posted by Mr.Encyclopedia at 7:02 PM on May 15 [2 favorites]


This is a weird one. If there was one episode I'd be almost positive I wouldn't like from a detailed description of it, it'd be this one. But, somehow, I like it even so.

The story is pure TOS with its extra heavy dose of metaphor, minimal, silly sets, an over the top "alien" encounter and heavy reliance on crew character traits to sell its idea. It's that last item, along with McKean, that really makes the episode work. A welcome relief after the lack of success in that area last episode.

The doctor and Janeway, as already noted, are particularly strong. I only wish they'd held this and Deadlock as templates for those two going forward as they still manage to lose sight of their strengths as performers and characters repeatedly over the rest of the series at times. We're in a little streak of episodes showing Janeway as a tougher more determined captain. The last one, at least, tried to do that, with not so great results, and the next one will do well with that to a more chilling outcome, but none the less effective for that. This episode does cheat on her character a little bit by having it only a computer generated representation of Janeway at the end delivering the key lines, but I'll give that a pass for her coming up with the idea and it being suitably representative. I won't add anything to what's already been said about the doctor, as I agree with those extolling his use here. It's really a great use of the character, managing to capture his best qualities without overdoing it.

The dilemma itself is just nutty and probably best not dwelt on given that, especially given the oddly low stakes involved with just three colonists left alive at the time Voyager finds the planet. That in itself is hard to parse with it formerly being a major trading hub and it makes their existing in that circumstance for 20 years pretty unbelievable really, I mean even for Trek standards of believability which are pretty out there, literally in both the right and wrong sense of the term I guess. The concept, evidently, is to simply provide a method for the embodiment of fear to take form and become a character in itself. I can't say the view of fear we see would come close to matching what I'd imagine for it, I mean it seems more an embodiment of creepy and annoying than fearsome, but I'm willing to go with it as I can at least see some markers for more genuine fear in the design. McKean too isn't so much capturing the idea of fear in the flesh as he is more a spokesperson for the unsettling, the Kellyanne Conway of a fear regime perhaps, well, other than it being established that fear, at least, tells the truth. So while McKean manages to bring out quite a bit from the dialogue and give his character some nice depth, I'm seeing it less as representative of fear as the tension of uncertainty under a unstable autocrat. That certainly can be related to fear, but doesn't quite capture the same thing as fear itself, though, again, I'm willing to give that a pass due to how effective McKean was in the role and how still relevant living in dread of unsettling times still remains. (With that, even the obviousness of a circus atmosphere becomes something of a bonus for how banal and expected that visualization is, which provides a nice match for the routine base of unsettling events.)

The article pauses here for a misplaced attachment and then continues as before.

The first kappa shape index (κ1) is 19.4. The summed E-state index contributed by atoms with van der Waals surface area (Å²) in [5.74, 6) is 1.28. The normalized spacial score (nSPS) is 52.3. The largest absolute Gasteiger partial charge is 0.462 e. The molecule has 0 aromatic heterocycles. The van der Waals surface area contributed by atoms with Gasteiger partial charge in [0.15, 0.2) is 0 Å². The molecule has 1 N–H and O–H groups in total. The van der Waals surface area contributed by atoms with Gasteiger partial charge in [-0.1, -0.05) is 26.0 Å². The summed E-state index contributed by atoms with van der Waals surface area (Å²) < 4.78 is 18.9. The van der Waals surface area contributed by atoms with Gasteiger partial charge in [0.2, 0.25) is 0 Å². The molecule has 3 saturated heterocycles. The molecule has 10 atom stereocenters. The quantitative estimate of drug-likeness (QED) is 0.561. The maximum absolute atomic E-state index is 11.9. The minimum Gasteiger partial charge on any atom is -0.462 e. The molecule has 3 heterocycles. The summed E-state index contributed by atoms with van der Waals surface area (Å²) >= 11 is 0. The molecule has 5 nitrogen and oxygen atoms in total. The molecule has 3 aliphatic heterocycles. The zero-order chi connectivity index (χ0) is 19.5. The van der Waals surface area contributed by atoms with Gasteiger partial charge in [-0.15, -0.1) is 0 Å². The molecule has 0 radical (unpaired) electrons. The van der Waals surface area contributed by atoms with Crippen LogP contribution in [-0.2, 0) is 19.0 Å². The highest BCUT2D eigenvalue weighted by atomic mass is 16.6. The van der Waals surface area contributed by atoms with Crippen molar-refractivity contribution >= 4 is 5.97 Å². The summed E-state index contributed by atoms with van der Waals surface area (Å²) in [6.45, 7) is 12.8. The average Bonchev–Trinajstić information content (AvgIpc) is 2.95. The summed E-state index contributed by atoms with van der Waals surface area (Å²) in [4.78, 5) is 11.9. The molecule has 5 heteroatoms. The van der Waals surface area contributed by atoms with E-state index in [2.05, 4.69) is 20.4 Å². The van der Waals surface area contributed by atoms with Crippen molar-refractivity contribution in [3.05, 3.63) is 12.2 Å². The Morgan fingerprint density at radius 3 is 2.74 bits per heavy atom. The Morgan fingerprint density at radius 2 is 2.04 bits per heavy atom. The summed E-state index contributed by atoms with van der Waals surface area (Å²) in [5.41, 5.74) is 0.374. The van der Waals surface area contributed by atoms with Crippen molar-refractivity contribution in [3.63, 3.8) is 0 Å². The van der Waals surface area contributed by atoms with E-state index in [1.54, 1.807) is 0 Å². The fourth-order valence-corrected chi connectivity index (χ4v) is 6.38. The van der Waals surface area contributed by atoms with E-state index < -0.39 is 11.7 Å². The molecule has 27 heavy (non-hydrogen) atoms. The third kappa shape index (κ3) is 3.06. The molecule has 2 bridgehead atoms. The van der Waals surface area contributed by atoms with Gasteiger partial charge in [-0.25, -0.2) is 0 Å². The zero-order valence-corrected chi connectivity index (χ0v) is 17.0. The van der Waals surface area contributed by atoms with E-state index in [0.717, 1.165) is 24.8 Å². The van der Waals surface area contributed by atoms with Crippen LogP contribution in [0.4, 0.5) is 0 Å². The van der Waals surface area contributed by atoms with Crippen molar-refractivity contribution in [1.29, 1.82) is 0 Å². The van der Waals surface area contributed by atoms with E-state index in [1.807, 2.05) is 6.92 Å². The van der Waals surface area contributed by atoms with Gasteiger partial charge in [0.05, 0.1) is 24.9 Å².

This is definitely another weird shit happens to Harry episode and a borderline "B'Elanna gets experimented on" one too. Harry and B'Elanna together off Voyager almost guarantees both will happen. (Something about seeing Dawson strapped down really seems of special consideration for the writers sometimes, at least until Seven shows up.)